SA has 'lost its compass'
Minister in the Presidency Trevor Manuel has questioned parents' involvement in their children's education.
Manuel spoke at the launch of the "SA Child Gauge 2012", a report on children released by the University of Cape Town.
The report says South Africa's children live in "unequal worlds", 18 years into democracy.
"Recent events of the non-delivery of textbooks to [Limpopo] school children, dumping of textbooks and barring of children from attending schools by parents in parts of our country [are] a vivid demonstration... of the journey ahead. These events by parents and people in positions of authority are an indication of how we have lost our compass," said Manuel.
"How did parents not know that their children have not received fresh textbooks for the new school year? Do parents, actually, keep track of whether their children have access to books?
"Where were religious leaders when parents turned against their children in areas such as Olifantshoek and in the John Taolo Gaetsewe district and deprived them of education, their ticket to a better life?"
The report found that the poorest 10% of the country's people received less than 1% of the national income, while the richest 10% received 57% of the income.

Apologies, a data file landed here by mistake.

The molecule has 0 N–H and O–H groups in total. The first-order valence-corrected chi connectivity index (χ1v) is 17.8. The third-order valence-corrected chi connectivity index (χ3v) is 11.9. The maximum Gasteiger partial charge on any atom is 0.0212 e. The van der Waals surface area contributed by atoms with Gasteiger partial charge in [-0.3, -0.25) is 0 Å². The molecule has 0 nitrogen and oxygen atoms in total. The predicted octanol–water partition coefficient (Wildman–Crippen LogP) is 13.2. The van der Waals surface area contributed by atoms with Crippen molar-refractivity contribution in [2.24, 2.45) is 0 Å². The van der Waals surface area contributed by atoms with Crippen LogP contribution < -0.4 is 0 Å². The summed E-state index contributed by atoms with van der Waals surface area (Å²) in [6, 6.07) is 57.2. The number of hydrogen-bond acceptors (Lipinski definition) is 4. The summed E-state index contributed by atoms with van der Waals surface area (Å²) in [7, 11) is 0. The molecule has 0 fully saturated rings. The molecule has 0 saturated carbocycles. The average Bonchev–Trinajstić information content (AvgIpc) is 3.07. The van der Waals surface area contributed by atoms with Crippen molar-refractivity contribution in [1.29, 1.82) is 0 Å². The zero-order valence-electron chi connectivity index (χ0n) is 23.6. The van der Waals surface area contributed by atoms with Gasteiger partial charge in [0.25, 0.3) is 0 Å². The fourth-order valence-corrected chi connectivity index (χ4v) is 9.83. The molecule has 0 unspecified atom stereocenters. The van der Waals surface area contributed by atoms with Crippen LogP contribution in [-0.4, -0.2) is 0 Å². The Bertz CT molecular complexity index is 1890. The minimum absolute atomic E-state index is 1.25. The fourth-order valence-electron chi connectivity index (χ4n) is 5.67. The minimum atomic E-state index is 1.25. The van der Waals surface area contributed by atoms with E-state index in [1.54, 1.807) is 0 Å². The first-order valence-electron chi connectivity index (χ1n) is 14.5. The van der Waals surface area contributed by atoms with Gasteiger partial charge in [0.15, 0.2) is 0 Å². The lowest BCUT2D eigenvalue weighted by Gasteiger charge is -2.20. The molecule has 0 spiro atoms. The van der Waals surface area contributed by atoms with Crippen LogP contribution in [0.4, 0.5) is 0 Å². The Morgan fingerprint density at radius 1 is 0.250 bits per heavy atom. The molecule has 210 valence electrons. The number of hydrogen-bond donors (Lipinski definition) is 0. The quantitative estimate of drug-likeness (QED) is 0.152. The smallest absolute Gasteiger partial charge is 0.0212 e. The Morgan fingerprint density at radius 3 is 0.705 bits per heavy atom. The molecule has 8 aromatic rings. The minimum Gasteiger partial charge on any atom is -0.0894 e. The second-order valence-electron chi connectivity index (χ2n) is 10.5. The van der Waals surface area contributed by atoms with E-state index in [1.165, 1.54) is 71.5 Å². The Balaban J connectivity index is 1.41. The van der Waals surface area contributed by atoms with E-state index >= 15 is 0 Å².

It also found that 60% of the country's children lived in households with an income of less than R575 a month.
Racial disparities also exist, with 67% of African children living below the poverty line, compared with 2% of white children.
The apartheid legacy also still has a hold on children. About 43% of young children live in poor conditions in the country's former homelands.
The report found that difficulties in accessing birth certificates and IDs prevented many children from getting child support grants before their first birthdays, when nutritional support is most critical.
"About 44% of healthcare expenditure goes to the private sector, yet it services only 15% of the population," reads the report.
Many children rely on public healthcare, which employs only 31% of the country's doctors, 25% of specialists and 46% of professional nurses. The situation is even worse in rural areas as only 12% of doctors and 19% of nurses work there.
The report also found that though the government spent a lot of money on education, "outcomes were persistently poor and highly unequal across schools".
Said Manuel: "The work we are doing in the National Planning Commission is about the next generation. It is about addressing the forms of inequality that run all the way through South African society, and that, in many cases, affects children, especially in vulnerable and rural communities."